Recent financial figures have shown that several countries around the globe have experienced some of their lowest inflation rates in years. Normally this would be the goal of the nations' central banks, but in the economic states of these regions, this low inflation could be the source of several problems. Now the issue facing many of the world's richest nations is to avoid extremely low inflation and to try and raise prices. The proposed processes to achieve these goals have the potential to lead to some intense competition.
The inflation rates in some of the world's richest nations have been suffering over the past year. These levels of low inflation lead to several problems: debts become harder to pay off, prices and wages fall which leads to less buying, and the risk of deflation becomes imminent. Japan, suffering from more than a decade of deflation, has seen its economy grow steadily, but its core inflation rate is staying at 0%. The United Kingdom, which has had one of the highest rates of inflation in Europe for many years, has recently seen its rates drop by 0.5%. One of the more drastic examples of inflationary troubles, however, has been seen in the Eurozone. In October, its inflation rate was measured to be 0.7%, a drop from the 1.1% rate measured in September. This is a major area of concern for the region, which has just eked out of recession but is still suffering from a crushing debt and its highest employment rate ever. In response, the boss of the European Central Bank, Mario Draghi, has lowered the benchmark interest rate to 0.25%, the lowest it has ever been.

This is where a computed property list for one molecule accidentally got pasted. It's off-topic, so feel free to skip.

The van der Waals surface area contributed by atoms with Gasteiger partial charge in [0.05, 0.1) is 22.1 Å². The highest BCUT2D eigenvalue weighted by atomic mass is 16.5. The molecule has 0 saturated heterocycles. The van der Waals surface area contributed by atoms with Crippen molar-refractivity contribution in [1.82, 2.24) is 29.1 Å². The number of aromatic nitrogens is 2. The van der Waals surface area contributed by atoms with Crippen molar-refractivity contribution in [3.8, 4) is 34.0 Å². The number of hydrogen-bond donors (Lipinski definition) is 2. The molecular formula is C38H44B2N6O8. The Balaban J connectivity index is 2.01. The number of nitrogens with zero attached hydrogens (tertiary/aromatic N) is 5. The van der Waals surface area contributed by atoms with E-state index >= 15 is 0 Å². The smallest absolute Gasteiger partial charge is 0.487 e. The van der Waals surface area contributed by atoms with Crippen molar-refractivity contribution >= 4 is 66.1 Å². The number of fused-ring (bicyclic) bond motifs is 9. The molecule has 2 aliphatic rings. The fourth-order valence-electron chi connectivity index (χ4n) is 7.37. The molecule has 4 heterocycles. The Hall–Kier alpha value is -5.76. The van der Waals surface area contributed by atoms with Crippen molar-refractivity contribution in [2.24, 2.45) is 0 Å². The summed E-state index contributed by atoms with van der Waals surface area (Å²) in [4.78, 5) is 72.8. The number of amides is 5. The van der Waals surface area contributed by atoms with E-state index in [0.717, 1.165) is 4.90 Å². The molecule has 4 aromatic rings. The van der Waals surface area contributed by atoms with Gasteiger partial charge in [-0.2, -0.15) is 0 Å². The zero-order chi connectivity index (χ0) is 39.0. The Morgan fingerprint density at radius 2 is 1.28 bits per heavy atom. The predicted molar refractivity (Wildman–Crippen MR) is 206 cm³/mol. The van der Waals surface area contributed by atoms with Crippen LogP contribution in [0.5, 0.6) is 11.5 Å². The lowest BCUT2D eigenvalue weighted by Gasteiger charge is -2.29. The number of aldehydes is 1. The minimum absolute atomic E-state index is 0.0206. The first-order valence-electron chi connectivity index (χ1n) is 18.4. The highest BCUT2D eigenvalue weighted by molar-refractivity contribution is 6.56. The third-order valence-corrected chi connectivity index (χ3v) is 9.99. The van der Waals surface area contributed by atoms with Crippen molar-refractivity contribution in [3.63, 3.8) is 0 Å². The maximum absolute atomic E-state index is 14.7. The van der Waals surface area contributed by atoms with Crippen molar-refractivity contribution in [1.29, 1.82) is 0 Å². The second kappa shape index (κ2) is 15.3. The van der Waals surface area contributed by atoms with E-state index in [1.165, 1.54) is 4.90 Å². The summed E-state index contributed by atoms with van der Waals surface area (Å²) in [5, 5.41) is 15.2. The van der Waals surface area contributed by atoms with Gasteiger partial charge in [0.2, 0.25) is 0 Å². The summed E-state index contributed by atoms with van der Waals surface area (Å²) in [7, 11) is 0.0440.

While this move has been lauded by European nations, it is unclear how much of a real economic impact it will have. Already, three countries—Greece, Ireland, and Cyprus—have entered stages of deflation, so more measures will have to be taken if the rest of the region wishes to avoid deflation and a fall back into recession. The United States has also seen its inflation decrease to a tiny 1.2%. However, the situation here is not as bleak as the Eurozone's. The Federal Reserve has been using quantitative easing to its advantage, purchasing $85 billion worth of assets per month. The U.S. is also taking a look at reducing their rate of unemployment by monitoring interest rates; this would keep their interest rates lower for longer and provide a safe base until inflation and unemployment problems can be solved.
These nations are now attempting several methods to find their way out of the slumps of extremely low inflation. Japan has raised its inflation target and has caused a 20% drop in the yen, coming at a potential cost to other Asian countries. The United Kingdom has been adopting similar measures with the pound. The Eurozone countries do not have the option of pursuing the same devaluation methods due to their common currency, and are instead using internal devaluations and attempting increased exports to bring a competitive advantage to their economies. However, the export method will not work unless only a select few countries pursue this method, or the exports are balanced with higher domestic consumption, both unlikely scenarios in the current economic state. The United State's quantitative easing has also had major international effects, majorly reducing the rates of currencies of emerging economies such as Brazil and India.
From all of this, it is clear that in these countries and in several others, the main goal is to devalue currencies as best as possible and increase inflation. It also appears that the devaluations of currencies are reaching increasingly competitive methods and are impacting other nations greatly, which, despite opposing statements from the IMF and from the G20, could potentially mean that there is an ongoing currency war. Do you think that this is the case? How can these countries solve their currency issues?